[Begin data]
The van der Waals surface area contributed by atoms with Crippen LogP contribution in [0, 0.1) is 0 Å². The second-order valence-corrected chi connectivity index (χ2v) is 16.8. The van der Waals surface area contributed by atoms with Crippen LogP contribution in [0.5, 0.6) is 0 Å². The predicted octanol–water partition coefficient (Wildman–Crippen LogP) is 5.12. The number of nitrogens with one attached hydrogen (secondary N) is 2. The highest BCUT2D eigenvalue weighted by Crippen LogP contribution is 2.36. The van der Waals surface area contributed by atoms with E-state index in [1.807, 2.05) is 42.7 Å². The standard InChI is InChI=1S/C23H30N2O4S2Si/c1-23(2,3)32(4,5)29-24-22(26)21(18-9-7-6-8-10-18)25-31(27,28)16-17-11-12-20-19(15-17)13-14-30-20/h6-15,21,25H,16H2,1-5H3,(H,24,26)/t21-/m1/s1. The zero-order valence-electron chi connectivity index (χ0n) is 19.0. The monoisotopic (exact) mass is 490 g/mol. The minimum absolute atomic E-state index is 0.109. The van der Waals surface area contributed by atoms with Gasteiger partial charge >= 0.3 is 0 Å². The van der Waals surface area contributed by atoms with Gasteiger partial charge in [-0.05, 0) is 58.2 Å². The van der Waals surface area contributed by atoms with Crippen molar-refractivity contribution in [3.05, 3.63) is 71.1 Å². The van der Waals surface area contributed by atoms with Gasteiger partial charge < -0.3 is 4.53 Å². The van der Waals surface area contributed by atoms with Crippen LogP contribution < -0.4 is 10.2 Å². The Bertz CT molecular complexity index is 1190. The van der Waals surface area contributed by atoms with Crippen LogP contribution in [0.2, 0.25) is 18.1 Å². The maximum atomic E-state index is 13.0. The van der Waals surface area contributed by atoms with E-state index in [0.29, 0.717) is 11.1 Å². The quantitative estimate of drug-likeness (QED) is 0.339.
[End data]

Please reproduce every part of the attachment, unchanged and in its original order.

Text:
The van der Waals surface area contributed by atoms with Crippen LogP contribution in [0, 0.1) is 0 Å². The second-order valence-corrected chi connectivity index (χ2v) is 16.8. The van der Waals surface area contributed by atoms with Crippen LogP contribution in [0.5, 0.6) is 0 Å². The predicted octanol–water partition coefficient (Wildman–Crippen LogP) is 5.12. The number of nitrogens with one attached hydrogen (secondary N) is 2. The highest BCUT2D eigenvalue weighted by Crippen LogP contribution is 2.36. The van der Waals surface area contributed by atoms with E-state index in [1.807, 2.05) is 42.7 Å². The standard InChI is InChI=1S/C23H30N2O4S2Si/c1-23(2,3)32(4,5)29-24-22(26)21(18-9-7-6-8-10-18)25-31(27,28)16-17-11-12-20-19(15-17)13-14-30-20/h6-15,21,25H,16H2,1-5H3,(H,24,26)/t21-/m1/s1. The zero-order valence-electron chi connectivity index (χ0n) is 19.0. The monoisotopic (exact) mass is 490 g/mol. The minimum absolute atomic E-state index is 0.109. The van der Waals surface area contributed by atoms with Gasteiger partial charge >= 0.3 is 0 Å². The van der Waals surface area contributed by atoms with Gasteiger partial charge in [-0.05, 0) is 58.2 Å². The van der Waals surface area contributed by atoms with Crippen molar-refractivity contribution in [3.05, 3.63) is 71.1 Å². The van der Waals surface area contributed by atoms with Gasteiger partial charge < -0.3 is 4.53 Å². The van der Waals surface area contributed by atoms with Crippen LogP contribution < -0.4 is 10.2 Å². The Bertz CT molecular complexity index is 1190. The van der Waals surface area contributed by atoms with Crippen LogP contribution in [0.2, 0.25) is 18.1 Å². The maximum atomic E-state index is 13.0. The van der Waals surface area contributed by atoms with E-state index in [0.29, 0.717) is 11.1 Å². The quantitative estimate of drug-likeness (QED) is 0.339.